Next came Rome. We had 3 days. We were going to take it easy. We failed. On the first day we were there we arrived in late afternoon (our hostel was on the outskirts; roughly 30 mins on the metro) found a supermarket, cooked, ate and chatted to the people in our dorm. The next day we sent over 9 hours walking around Rome. This massive wander-fest took us through the major landmarks (the Colosseum, the forum, the Trevi fountain, the Spanish steps and so on and so forth). It also took us into the middle of the Rome Carnival (what is it with us and Italian Carnivals?!). It culminated in our arrival in a park, overlooking Rome as the sun set. It was stunning. The pictures, even with my camera do not do it justice. On our final day in Rome we paid 15 euros to get into the Vatican Museum so we could see the Sistine Chapel. It is tiny and very, very, very busy. Not just with people. Every wall and bit of ceiling is covered in colour. Laura thought it was very gaudy. I'm inclined to agree with her. What really got to me though, is that the famous aspect of the chapel's ceiling, you know the bit where God is reaching out for Adam and their fingers are nearly touching? That bit is on a bit of the ceiling that is roughly a 20cm square! I was expecting something different which may explain my disappointment. But still 15 euros?! We tried looking at other exhibits but there were no plagues or explanations anywhere to say what it was we were looking at. Not even in Italian. It also occurred to me today that by paying this fee, I have helped to fund the Catholic Church. While I mean no offence to any Catholics I know (or don't know), this revelation rather bummed me out as I really, really disagree with some of the dogma doled out by the Popes.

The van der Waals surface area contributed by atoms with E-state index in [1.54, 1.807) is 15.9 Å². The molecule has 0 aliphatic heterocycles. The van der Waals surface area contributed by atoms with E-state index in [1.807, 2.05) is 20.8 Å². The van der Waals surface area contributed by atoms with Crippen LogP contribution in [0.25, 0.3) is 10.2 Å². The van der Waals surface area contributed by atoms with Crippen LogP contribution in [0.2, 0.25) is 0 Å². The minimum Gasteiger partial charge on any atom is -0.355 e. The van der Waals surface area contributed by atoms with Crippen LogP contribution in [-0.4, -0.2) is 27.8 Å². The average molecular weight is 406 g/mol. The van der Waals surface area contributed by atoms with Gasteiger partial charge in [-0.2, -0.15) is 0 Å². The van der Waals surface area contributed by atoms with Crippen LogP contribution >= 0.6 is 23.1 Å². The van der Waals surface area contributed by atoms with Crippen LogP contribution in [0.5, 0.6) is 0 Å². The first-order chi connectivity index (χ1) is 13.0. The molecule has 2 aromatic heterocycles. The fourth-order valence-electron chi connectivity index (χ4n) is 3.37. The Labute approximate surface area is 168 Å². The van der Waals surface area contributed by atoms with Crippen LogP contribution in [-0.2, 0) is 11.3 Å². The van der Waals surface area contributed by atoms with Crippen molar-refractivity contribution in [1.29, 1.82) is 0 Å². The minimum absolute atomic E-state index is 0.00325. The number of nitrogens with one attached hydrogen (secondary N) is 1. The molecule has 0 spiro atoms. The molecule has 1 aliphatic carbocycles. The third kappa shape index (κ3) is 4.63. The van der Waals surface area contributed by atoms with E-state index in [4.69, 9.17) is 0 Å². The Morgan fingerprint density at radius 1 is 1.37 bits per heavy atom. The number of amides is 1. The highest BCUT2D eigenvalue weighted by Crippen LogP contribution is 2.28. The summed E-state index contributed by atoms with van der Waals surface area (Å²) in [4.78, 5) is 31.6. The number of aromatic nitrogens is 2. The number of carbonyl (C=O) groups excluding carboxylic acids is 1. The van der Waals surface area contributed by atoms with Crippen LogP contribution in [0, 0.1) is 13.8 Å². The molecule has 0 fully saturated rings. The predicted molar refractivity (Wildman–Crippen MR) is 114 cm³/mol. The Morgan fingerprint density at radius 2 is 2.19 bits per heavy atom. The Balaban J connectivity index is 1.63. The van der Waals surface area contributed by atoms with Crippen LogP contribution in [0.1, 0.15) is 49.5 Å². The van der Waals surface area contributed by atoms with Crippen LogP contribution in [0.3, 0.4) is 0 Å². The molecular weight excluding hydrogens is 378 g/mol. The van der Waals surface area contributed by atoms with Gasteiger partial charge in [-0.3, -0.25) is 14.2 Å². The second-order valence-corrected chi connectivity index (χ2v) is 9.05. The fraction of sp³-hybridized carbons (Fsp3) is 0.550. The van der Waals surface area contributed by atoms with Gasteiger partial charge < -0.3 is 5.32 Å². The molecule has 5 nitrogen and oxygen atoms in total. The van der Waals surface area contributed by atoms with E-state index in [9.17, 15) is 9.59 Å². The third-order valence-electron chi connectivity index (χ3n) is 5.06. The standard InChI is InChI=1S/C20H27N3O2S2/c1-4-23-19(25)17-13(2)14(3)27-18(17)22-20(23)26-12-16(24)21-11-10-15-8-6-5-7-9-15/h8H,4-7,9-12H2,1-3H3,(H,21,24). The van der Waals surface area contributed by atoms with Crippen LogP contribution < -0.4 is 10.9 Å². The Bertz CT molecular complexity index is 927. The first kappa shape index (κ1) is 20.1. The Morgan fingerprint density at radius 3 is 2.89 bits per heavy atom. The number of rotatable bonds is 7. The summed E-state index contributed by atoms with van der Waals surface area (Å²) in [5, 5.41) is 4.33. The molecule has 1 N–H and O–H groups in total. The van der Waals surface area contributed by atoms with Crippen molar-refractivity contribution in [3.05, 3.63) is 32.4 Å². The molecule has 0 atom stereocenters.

After Rome, we travelled to Naples. Naples is busy. Naples in loud. Naples is fully of Italian drivers. Italian drivers are insane. Their insanity is matched only by Italian pedestrians and surpassed only by Italian moped users. All of which love to use their horns. Without discrimination, rhyme or reason. Rush hour was a sight to behold. Pompei was cool though.